Species: Bleeding shiner
Scientific name: Luxilus zonatus
Claim to fame: Bleeding shiners are one of several species of minnows and darters that put on a miniature aquatic art show each spring in small Ozarks creeks and streams. The color display that the bleeding shiner and several other species of minnows (cardinal shiner, dusky-striped shiner, and red shiner are a few of the more common fish) put on is similar to what happens with birds in the spring: The males take on bright breeding colors to attract females. The colors of some species rival many of the fish found in pet store aquariums. When these species go into their spawning colors, they are often easy to spot; it’s just that few people ever look for them.
Species status: Bleeding shiners are found throughout much of southern Missouri and northeastern Arkansas.
First discovered: The first scientific description of the bleeding shiner was written by the American naturalist Louis Agassiz in 1863.
Family matters: Bleeding shiners belong to the fish family Cyprinidae, a group more commonly known as the minnows. The minnow family contains approximately 1,500 species and is one of the largest fish families on earth.
Length: Adult bleeding shiners usually attain lengths of between three and five inches.
Diet: insects and other small invertebrates found floating on the water’s surface
Weight: not available
Distinguishing characteristics: The back of the bleeding shiner is a light olive-brown with a broad, dark stripe running down each side. During the spring spawn, the dark markings of breeding males become very pronounced and are given additional highlight when parts of the head, body and fins turn bright red.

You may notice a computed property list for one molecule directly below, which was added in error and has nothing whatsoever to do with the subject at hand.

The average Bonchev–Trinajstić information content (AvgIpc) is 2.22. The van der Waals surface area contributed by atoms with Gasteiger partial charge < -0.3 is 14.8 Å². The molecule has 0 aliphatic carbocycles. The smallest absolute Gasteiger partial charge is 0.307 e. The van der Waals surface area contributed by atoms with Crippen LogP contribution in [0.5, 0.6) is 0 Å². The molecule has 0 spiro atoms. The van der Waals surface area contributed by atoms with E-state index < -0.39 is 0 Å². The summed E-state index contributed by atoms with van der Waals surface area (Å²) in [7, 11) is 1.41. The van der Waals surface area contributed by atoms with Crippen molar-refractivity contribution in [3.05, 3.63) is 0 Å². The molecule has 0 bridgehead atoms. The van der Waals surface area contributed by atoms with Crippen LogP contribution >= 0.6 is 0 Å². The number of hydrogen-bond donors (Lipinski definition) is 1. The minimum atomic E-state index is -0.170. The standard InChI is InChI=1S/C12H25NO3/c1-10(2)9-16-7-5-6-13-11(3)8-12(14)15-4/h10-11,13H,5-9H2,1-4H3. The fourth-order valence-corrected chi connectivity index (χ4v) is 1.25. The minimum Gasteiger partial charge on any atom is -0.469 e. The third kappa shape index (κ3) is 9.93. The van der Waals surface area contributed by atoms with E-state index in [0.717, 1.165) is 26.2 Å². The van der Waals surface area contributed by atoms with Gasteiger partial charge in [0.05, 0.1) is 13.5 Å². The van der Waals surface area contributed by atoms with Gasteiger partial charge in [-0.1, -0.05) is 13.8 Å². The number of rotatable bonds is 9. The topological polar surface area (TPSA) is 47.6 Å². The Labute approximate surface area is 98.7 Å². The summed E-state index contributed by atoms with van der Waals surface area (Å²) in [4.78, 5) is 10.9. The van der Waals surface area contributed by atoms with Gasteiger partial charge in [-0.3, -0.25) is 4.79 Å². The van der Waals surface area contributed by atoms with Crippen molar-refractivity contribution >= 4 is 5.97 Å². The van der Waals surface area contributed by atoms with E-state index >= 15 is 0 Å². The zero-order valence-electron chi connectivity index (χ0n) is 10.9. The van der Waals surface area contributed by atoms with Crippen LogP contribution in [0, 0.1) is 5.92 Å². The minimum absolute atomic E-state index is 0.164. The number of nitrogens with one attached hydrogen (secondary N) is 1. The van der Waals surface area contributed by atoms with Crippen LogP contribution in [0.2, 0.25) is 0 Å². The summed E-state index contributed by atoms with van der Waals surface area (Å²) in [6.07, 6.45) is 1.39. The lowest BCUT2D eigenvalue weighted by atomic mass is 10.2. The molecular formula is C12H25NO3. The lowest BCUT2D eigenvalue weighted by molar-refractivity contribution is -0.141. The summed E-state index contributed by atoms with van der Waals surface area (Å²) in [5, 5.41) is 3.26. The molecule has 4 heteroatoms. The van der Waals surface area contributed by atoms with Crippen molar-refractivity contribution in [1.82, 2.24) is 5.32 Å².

Life span: Few individuals live beyond three summers.
Habitat: Bleeding shiners inhabit clear, small creeks to moderately large rivers that have a persistently strong flow. They are typically found over a clean, gravelly or rocky bottom, near riffles or in pools that have a noticeable current.
Life cycle: In Missouri, spawning by bleeding shiners occurs from April to early July, but is most intense in May and early June. When spawning, bleeding shiners gather over the spawning sites in groups that range in number from a few fish to well over a hundred. The brilliant color of the males creates a patch of red that can often easily be seen from a distance of several yards. Like other species of minnows, bleeding shiners practice little parental care. They desert the eggs once spawning is completed. The bleeding shiner frequently shares spawning sites with the striped shiner, rosyface shiner, Ozark minnow and southern redbelly dace. Hybrids between these species are common. It may be tempting to net some of these fish for personal aquariums but that is a bad idea because these fish are not adapted to aquarium environments. In order to survive and thrive, these fish need moving water, gravelly bottoms and many of the other characteristics found in an Ozarks stream.